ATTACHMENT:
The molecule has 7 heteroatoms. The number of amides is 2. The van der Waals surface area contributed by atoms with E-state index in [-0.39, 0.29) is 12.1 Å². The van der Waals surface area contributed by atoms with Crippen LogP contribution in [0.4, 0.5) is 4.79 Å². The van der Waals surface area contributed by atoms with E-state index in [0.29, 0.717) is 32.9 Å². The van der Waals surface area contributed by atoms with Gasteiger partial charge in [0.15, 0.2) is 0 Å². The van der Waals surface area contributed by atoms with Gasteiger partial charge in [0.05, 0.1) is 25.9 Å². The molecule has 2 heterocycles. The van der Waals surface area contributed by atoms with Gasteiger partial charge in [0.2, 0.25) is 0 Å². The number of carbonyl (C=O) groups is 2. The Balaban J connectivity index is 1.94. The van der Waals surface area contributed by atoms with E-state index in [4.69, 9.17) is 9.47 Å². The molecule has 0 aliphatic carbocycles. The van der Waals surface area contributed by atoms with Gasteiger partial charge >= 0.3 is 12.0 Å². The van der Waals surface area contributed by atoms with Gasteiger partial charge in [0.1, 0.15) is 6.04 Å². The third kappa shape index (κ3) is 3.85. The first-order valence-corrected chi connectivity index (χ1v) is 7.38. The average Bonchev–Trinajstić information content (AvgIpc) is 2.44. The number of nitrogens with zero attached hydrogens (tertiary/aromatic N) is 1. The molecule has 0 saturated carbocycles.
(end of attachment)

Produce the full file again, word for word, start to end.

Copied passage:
The molecule has 7 heteroatoms. The number of amides is 2. The van der Waals surface area contributed by atoms with E-state index in [-0.39, 0.29) is 12.1 Å². The van der Waals surface area contributed by atoms with Crippen LogP contribution in [0.4, 0.5) is 4.79 Å². The van der Waals surface area contributed by atoms with E-state index in [0.29, 0.717) is 32.9 Å². The van der Waals surface area contributed by atoms with Gasteiger partial charge in [0.15, 0.2) is 0 Å². The van der Waals surface area contributed by atoms with Gasteiger partial charge in [0.05, 0.1) is 25.9 Å². The molecule has 2 heterocycles. The van der Waals surface area contributed by atoms with Gasteiger partial charge in [0.2, 0.25) is 0 Å². The number of carbonyl (C=O) groups is 2. The Balaban J connectivity index is 1.94. The van der Waals surface area contributed by atoms with E-state index in [4.69, 9.17) is 9.47 Å². The molecule has 0 aliphatic carbocycles. The van der Waals surface area contributed by atoms with Gasteiger partial charge >= 0.3 is 12.0 Å². The van der Waals surface area contributed by atoms with Gasteiger partial charge in [0.1, 0.15) is 6.04 Å². The third kappa shape index (κ3) is 3.85. The first-order valence-corrected chi connectivity index (χ1v) is 7.38. The average Bonchev–Trinajstić information content (AvgIpc) is 2.44. The number of nitrogens with zero attached hydrogens (tertiary/aromatic N) is 1. The molecule has 0 saturated carbocycles.